Scenes from the Jacob Story, Part 4: Jacob is upset with his sons for murdering and looting in the town of Shechem; Jacob buries his household's alien gods under a terebinth; after he travels with his family to Bethel at God's direction, God appears to him, declares his new name to be Israel, and promises a great future for the nation of Israel; Jacob erects a pillar where this took place, anointing it with oil; as the clan travels on, after Jacob's wife Rachel dies giving birth to Benjamin, Jacob buries her and erects a pillar to mark her grave; later, after the family settles in Canaan, Jacob gifts his favorite son Joseph with an ornamented tunic.
Joseph tells his brothers about a dream he had in which his brothers’ sheaves of wheat bowed to his sheaf. This makes them hate him more than they already do. Then he tells his brothers and father about a dream he had in which the sun, moon, and eleven stars bowed to him. This makes his brothers jealous and is of concern to his father. His brothers plot to kill him, then after they decide not to do that they throw him into a pit and he is sold to some Ishmaelite merchants on their way to Egypt, who transport him on the back of a camel along with their other goods. Later, Joseph’s brother Judah engages the services of a veiled prostitute sitting by the entrance to Enaim. He doesn’t know that the prostitute is his widowed daughter-in-law Tamar*. In Egypt, Joseph has been purchased by Potiphar, courtier of the Pharaoh. He has risen to a high position in the household due to his excellent service. While Potiphar is away, Potiphar’s wife tries to seduce Joseph. Joseph flees as Potiphar’s wife grabs at his garment.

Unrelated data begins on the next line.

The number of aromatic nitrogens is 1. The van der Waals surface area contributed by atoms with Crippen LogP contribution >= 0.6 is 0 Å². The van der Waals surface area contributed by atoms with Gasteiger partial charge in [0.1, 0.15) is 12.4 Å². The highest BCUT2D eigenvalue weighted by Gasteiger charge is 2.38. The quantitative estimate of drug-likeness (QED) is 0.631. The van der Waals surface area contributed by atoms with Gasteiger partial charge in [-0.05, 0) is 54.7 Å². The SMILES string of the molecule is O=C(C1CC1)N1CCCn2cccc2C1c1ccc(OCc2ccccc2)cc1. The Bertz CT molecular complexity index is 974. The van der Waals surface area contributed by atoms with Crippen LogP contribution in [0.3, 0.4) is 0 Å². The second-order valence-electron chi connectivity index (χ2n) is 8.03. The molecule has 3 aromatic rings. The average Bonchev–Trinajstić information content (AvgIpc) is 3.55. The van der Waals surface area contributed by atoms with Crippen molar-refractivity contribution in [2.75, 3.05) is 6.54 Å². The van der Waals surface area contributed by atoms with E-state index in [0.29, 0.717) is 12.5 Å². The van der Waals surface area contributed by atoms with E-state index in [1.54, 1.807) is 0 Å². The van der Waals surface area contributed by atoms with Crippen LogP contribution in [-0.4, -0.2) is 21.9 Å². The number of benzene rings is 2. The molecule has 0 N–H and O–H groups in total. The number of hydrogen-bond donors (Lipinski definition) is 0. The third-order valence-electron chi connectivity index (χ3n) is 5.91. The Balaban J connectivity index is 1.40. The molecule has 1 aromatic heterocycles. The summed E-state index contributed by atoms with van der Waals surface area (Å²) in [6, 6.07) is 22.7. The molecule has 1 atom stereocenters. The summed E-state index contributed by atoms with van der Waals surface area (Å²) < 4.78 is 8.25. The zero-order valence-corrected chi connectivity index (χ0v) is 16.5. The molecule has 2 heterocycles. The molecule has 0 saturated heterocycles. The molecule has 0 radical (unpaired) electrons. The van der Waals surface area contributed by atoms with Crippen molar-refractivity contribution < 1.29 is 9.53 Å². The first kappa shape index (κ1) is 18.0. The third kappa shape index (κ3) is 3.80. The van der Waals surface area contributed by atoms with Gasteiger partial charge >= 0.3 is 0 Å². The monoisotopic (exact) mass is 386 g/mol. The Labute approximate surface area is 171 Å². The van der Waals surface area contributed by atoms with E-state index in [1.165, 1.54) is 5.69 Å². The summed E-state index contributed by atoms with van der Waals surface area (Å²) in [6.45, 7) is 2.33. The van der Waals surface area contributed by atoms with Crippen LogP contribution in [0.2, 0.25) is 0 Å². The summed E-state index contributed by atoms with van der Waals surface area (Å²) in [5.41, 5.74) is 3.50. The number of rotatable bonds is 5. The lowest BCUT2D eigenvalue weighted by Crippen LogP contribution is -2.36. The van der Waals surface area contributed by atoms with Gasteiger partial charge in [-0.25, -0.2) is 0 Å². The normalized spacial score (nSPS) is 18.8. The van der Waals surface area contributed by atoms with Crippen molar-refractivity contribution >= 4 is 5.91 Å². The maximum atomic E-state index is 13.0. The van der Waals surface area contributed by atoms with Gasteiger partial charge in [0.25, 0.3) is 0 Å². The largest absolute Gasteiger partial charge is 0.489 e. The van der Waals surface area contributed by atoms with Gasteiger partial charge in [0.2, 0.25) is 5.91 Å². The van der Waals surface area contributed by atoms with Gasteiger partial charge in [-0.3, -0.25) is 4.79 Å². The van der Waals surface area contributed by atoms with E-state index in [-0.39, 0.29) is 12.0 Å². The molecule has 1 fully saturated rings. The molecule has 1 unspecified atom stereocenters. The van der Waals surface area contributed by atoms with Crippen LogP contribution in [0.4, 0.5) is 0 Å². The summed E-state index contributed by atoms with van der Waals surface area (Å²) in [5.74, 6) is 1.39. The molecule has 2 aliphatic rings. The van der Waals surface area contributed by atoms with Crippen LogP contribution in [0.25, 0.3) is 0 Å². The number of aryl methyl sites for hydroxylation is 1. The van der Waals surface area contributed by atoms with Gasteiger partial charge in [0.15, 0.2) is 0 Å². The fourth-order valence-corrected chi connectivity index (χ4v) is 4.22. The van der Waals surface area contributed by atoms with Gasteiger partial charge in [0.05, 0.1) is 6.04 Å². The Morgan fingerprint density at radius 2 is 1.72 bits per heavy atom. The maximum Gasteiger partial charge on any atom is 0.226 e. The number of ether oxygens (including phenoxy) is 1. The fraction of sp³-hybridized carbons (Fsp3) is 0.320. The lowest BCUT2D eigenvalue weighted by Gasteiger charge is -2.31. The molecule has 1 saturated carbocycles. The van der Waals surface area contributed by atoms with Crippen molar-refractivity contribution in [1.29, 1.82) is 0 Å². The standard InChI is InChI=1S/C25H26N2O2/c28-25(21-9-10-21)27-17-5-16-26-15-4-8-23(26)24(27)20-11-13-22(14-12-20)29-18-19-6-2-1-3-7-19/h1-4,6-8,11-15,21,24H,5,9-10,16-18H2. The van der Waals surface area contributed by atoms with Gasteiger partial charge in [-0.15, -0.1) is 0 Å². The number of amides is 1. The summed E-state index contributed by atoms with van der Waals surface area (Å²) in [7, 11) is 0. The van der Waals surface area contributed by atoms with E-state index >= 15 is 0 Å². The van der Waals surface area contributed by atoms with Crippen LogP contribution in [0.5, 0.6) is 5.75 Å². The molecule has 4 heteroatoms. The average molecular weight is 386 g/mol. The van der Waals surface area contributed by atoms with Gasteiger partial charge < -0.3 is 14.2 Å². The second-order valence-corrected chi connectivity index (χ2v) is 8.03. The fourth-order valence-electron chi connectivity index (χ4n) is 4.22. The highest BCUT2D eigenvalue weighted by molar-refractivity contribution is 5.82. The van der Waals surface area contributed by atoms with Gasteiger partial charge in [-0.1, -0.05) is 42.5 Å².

*Context: Upon the deaths of her previous husbands Er and Onan (Judah's sons), Judah had not allowed Tamar to marry his son Shelah, which left Tamar with very limited options in life. Tamar knew Judah would be at Enaim and went there with her veil on, in order to initiate the carnal transaction, in protest of the impossible circumstance she found herself in. Later, Judah will learn about Tamar's engagement in prostitution (and subsequent pregnancy) and order her to be burned alive. As she's being taken out to receive this lethal punishment, she will reveal that she was the prostitute Judah went to bed with at Enaim, and that the children she is carrying are Judah's. On learning of this, he will acknowledge that he was more in the wrong than she was since he did not allow her to remarry. (You'd think that insight could already have occurred to him when all he knew was that Tamar had worked as a prostitute, but it seems that the ideas is, he understands that her act was intended to send him a message, she's not really a prostitute but a family member acting out in an unjust situation. Or maybe Judah realizes that, while the hypocrisy of punishing a relative for prostitution when you are a client of prostitutes is one thing, it's even more extreme when you were the client in the transaction for which you have now pronounced punishment.) We are not told that the execution order was rescinded but apparently it was since Tamar goes on to give birth to twins conceived in her union with Judah.